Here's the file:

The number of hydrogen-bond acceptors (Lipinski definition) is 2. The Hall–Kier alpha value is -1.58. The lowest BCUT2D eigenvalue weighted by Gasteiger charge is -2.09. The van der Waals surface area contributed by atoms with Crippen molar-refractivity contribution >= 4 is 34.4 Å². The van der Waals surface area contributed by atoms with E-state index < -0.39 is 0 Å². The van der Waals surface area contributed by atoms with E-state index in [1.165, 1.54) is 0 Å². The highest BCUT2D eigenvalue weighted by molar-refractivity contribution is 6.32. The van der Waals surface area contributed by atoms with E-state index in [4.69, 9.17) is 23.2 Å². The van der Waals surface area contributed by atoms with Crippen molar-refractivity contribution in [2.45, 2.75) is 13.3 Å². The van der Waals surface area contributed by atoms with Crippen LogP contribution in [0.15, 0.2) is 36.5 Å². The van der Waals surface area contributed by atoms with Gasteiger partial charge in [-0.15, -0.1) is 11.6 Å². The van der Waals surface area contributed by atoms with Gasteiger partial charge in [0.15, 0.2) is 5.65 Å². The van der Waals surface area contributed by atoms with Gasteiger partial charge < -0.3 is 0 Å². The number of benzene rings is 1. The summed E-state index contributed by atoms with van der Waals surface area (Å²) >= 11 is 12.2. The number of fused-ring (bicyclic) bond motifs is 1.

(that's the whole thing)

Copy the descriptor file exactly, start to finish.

The number of hydrogen-bond acceptors (Lipinski definition) is 2. The Hall–Kier alpha value is -1.58. The lowest BCUT2D eigenvalue weighted by Gasteiger charge is -2.09. The van der Waals surface area contributed by atoms with Crippen molar-refractivity contribution >= 4 is 34.4 Å². The van der Waals surface area contributed by atoms with E-state index < -0.39 is 0 Å². The van der Waals surface area contributed by atoms with E-state index in [1.165, 1.54) is 0 Å². The highest BCUT2D eigenvalue weighted by molar-refractivity contribution is 6.32. The van der Waals surface area contributed by atoms with E-state index in [4.69, 9.17) is 23.2 Å². The van der Waals surface area contributed by atoms with Crippen molar-refractivity contribution in [2.45, 2.75) is 13.3 Å². The van der Waals surface area contributed by atoms with Crippen LogP contribution in [0.15, 0.2) is 36.5 Å². The van der Waals surface area contributed by atoms with Gasteiger partial charge in [-0.15, -0.1) is 11.6 Å². The van der Waals surface area contributed by atoms with Gasteiger partial charge in [0.15, 0.2) is 5.65 Å². The van der Waals surface area contributed by atoms with Gasteiger partial charge < -0.3 is 0 Å². The number of benzene rings is 1. The summed E-state index contributed by atoms with van der Waals surface area (Å²) >= 11 is 12.2. The number of fused-ring (bicyclic) bond motifs is 1.